The next time you go to a Shoppers Drug Mart for a prescription to be filled out, you will be offered an in-store pager that will alert you when your medication is ready.
The company that supplies and distributes the beeping device was co-founded by 29-year-old Grenadian-born Ricky Neckles. Under Neckles Global Enterprise (NGE) launched seven years ago, the young entrepreneur co-founded TNTech Canada Inc., which is Canada’s leading supplier and distributor of on-site paging services.
The company’s clients also include Jack Astor’s, The Keg Steakhouse and Baton Rouge.
Life wasn’t meant to be easy, as Neckles found out along the way.
Just six months after migrating to Canada to join her partner in the city’s east end, Neckles’ mother ended the relationship and left the home with just $6 and a plastic bag with their clothes.
“As a young boy, I lined up at the food bank for my next meal and I didn’t know what it meant to have new clothes,” Neckles told the audience at the Durham Black Educators’ Network’s (DBEN) fourth annual “And Still We Rise” conference for Grades Five to Eight students and their families last Saturday at Bellwood Public School in Whitby.
Despite the challenges that included living in 11 Toronto community housing apartments in a six-year span before his 10th birthday, Neckles was determined to succeed and become a useful citizen.
“I grew up in the Mount St. Dennis community being labelled at-risk because of our socio-economic status and the fact that my mom was single and raising me in a designated priority neighbourhood,” he said. “I was at-risk of being extraordinary.”
At age nine while at a bus stop in the middle of winter with his mother and their groceries, Neckles promised he would buy her a car and that he would be her retirement plan.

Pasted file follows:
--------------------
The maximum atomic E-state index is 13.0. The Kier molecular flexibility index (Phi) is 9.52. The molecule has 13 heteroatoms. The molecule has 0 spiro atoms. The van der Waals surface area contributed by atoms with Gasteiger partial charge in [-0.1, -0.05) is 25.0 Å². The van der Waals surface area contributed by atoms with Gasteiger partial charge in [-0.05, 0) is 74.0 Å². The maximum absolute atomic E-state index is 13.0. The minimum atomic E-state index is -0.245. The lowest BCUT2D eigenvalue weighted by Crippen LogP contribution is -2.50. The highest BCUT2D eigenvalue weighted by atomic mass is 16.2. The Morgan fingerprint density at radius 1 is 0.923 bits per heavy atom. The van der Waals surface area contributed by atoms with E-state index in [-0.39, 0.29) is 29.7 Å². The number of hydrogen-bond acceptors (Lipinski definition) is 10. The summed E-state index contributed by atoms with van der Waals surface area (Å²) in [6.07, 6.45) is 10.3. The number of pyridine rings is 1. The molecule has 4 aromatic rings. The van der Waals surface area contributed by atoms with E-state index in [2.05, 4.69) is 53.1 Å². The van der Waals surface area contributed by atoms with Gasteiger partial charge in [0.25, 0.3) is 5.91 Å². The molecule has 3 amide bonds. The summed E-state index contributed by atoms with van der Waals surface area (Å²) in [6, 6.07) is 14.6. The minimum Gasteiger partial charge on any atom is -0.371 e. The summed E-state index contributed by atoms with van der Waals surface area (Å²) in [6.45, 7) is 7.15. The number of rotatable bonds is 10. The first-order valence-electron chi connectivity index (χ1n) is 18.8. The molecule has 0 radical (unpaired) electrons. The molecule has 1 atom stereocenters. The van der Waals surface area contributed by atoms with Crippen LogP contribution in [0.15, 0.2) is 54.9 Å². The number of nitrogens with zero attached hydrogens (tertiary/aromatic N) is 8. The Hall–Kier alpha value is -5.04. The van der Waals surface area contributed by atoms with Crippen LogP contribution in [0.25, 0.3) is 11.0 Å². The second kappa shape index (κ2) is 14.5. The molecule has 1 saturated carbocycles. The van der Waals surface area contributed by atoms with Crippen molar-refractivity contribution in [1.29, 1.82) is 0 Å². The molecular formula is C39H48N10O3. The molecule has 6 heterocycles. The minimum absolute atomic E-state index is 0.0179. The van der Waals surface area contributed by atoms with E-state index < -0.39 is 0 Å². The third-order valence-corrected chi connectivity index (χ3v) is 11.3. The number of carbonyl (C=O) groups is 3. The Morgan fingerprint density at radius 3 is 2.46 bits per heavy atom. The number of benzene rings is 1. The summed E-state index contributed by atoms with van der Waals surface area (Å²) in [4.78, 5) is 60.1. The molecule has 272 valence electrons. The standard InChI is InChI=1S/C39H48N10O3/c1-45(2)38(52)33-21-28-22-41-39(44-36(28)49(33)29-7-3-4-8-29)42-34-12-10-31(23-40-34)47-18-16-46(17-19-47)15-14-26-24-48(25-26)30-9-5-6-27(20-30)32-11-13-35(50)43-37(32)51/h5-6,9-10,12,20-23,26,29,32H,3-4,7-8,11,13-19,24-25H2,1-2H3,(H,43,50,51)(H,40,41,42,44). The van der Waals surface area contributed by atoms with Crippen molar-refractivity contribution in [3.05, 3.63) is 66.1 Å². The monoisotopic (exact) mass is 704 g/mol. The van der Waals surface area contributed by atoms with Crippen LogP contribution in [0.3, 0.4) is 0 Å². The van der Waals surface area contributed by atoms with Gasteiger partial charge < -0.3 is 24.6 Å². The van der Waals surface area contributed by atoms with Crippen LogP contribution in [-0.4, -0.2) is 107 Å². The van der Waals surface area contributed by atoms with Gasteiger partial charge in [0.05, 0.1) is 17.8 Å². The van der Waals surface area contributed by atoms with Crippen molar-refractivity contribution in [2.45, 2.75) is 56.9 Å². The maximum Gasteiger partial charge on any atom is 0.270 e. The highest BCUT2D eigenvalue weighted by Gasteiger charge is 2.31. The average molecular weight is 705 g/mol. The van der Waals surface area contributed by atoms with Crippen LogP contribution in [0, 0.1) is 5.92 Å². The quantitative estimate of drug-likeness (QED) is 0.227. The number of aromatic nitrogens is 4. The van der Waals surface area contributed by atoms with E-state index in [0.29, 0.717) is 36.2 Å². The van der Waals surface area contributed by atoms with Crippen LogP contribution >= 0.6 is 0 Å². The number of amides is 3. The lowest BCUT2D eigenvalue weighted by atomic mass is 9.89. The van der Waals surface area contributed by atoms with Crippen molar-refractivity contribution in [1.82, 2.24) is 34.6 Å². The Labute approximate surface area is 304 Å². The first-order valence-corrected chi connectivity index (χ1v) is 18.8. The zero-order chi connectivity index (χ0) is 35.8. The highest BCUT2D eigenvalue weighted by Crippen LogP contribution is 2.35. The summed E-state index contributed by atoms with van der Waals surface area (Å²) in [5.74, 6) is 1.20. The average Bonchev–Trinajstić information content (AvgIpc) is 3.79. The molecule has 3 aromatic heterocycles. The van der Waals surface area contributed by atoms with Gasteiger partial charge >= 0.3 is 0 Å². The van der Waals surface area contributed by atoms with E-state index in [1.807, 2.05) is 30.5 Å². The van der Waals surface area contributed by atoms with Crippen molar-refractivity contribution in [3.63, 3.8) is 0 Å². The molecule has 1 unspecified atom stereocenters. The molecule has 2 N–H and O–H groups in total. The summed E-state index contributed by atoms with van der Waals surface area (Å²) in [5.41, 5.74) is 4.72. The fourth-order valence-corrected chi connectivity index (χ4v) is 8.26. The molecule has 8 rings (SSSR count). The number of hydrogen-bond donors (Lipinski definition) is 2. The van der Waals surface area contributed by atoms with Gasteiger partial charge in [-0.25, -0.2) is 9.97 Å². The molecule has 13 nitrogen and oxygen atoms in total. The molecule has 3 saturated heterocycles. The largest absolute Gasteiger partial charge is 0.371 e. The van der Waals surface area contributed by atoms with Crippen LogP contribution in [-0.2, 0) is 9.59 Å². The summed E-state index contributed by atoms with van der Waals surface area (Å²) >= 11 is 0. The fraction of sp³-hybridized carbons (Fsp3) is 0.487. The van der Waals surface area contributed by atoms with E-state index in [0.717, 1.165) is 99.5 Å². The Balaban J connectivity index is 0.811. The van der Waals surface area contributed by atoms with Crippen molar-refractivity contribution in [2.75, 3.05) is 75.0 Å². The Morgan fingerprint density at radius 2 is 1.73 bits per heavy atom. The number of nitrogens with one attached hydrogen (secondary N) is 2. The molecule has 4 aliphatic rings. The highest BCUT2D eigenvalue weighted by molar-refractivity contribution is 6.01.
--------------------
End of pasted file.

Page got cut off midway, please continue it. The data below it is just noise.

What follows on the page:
“Even though we struggled to make ends meet, I considered myself growing up privileged because my mom provided food, clothes and a roof over my head and made sure I attended school every day on time,” he said.
Four years ago, he fulfilled the promise he made to his proud mom, who almost lost her son several years ago to senseless gun violence.
The memory of having a gun pointed at him as he ran for his life is still fresh in Neckles’ mind.
The then Grade 11 student was on his way to his Mount St. Dennis home after playing basketball when three young men approached him and demanded his personal possessions, which included his backpack with his school work, wallet and digital camera. After a brief struggle, he managed to escape with his belongings. While running away, he looked back briefly to judge the distance between himself and his pursuers only to realize that one of them was pointing a gun at him.
Evading his attackers by running as fast as he could, Neckles made it home safely.
After graduating with a mechanical engineering degree from the University of Toronto eight years ago, Neckles worked with Accenture – a global management consulting, technology services and outsourcing company – as a management consultant analyst for a year before founding NEG, which owns a collection of diversified businesses in trade, manufacturing and real estate.